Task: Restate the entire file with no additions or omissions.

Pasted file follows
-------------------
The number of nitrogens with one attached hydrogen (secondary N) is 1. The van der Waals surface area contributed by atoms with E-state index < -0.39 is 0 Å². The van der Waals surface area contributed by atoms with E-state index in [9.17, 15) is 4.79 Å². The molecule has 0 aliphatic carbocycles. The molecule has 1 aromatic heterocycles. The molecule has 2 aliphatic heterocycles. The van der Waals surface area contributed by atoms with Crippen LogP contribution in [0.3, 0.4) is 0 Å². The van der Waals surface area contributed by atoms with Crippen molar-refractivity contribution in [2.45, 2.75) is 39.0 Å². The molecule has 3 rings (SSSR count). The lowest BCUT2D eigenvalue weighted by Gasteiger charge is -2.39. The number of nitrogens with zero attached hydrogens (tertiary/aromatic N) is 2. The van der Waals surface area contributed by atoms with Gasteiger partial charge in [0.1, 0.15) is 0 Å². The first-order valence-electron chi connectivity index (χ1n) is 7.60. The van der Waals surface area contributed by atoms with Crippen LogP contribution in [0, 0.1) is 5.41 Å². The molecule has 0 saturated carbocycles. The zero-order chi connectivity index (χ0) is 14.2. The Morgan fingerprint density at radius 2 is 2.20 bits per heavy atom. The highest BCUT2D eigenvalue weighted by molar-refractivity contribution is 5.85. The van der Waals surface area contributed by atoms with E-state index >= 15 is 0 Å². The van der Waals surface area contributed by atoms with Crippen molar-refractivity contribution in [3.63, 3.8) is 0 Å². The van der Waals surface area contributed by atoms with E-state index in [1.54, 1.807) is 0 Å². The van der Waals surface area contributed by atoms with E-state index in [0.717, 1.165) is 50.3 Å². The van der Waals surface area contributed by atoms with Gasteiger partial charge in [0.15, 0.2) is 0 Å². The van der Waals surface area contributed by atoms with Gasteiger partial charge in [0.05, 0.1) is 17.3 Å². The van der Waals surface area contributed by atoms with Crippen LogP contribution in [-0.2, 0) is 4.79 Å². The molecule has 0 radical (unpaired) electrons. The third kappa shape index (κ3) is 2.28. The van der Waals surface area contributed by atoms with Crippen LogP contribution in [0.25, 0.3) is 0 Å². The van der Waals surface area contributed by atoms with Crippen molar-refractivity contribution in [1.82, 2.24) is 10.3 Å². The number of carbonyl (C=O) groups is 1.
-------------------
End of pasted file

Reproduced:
The number of nitrogens with one attached hydrogen (secondary N) is 1. The van der Waals surface area contributed by atoms with E-state index < -0.39 is 0 Å². The van der Waals surface area contributed by atoms with E-state index in [9.17, 15) is 4.79 Å². The molecule has 0 aliphatic carbocycles. The molecule has 1 aromatic heterocycles. The molecule has 2 aliphatic heterocycles. The van der Waals surface area contributed by atoms with Crippen LogP contribution in [0.3, 0.4) is 0 Å². The van der Waals surface area contributed by atoms with Crippen molar-refractivity contribution in [2.45, 2.75) is 39.0 Å². The molecule has 3 rings (SSSR count). The lowest BCUT2D eigenvalue weighted by Gasteiger charge is -2.39. The number of nitrogens with zero attached hydrogens (tertiary/aromatic N) is 2. The van der Waals surface area contributed by atoms with Gasteiger partial charge in [0.1, 0.15) is 0 Å². The first-order valence-electron chi connectivity index (χ1n) is 7.60. The van der Waals surface area contributed by atoms with Crippen LogP contribution in [0, 0.1) is 5.41 Å². The molecule has 0 saturated carbocycles. The zero-order chi connectivity index (χ0) is 14.2. The Morgan fingerprint density at radius 2 is 2.20 bits per heavy atom. The highest BCUT2D eigenvalue weighted by molar-refractivity contribution is 5.85. The van der Waals surface area contributed by atoms with E-state index >= 15 is 0 Å². The van der Waals surface area contributed by atoms with Crippen molar-refractivity contribution in [3.63, 3.8) is 0 Å². The van der Waals surface area contributed by atoms with E-state index in [1.54, 1.807) is 0 Å². The van der Waals surface area contributed by atoms with E-state index in [0.717, 1.165) is 50.3 Å². The van der Waals surface area contributed by atoms with Gasteiger partial charge in [0.15, 0.2) is 0 Å². The van der Waals surface area contributed by atoms with Gasteiger partial charge in [0.05, 0.1) is 17.3 Å². The van der Waals surface area contributed by atoms with Crippen LogP contribution in [-0.2, 0) is 4.79 Å². The molecule has 0 radical (unpaired) electrons. The third kappa shape index (κ3) is 2.28. The van der Waals surface area contributed by atoms with Crippen LogP contribution in [0.25, 0.3) is 0 Å². The van der Waals surface area contributed by atoms with Crippen molar-refractivity contribution in [1.82, 2.24) is 10.3 Å². The number of carbonyl (C=O) groups is 1.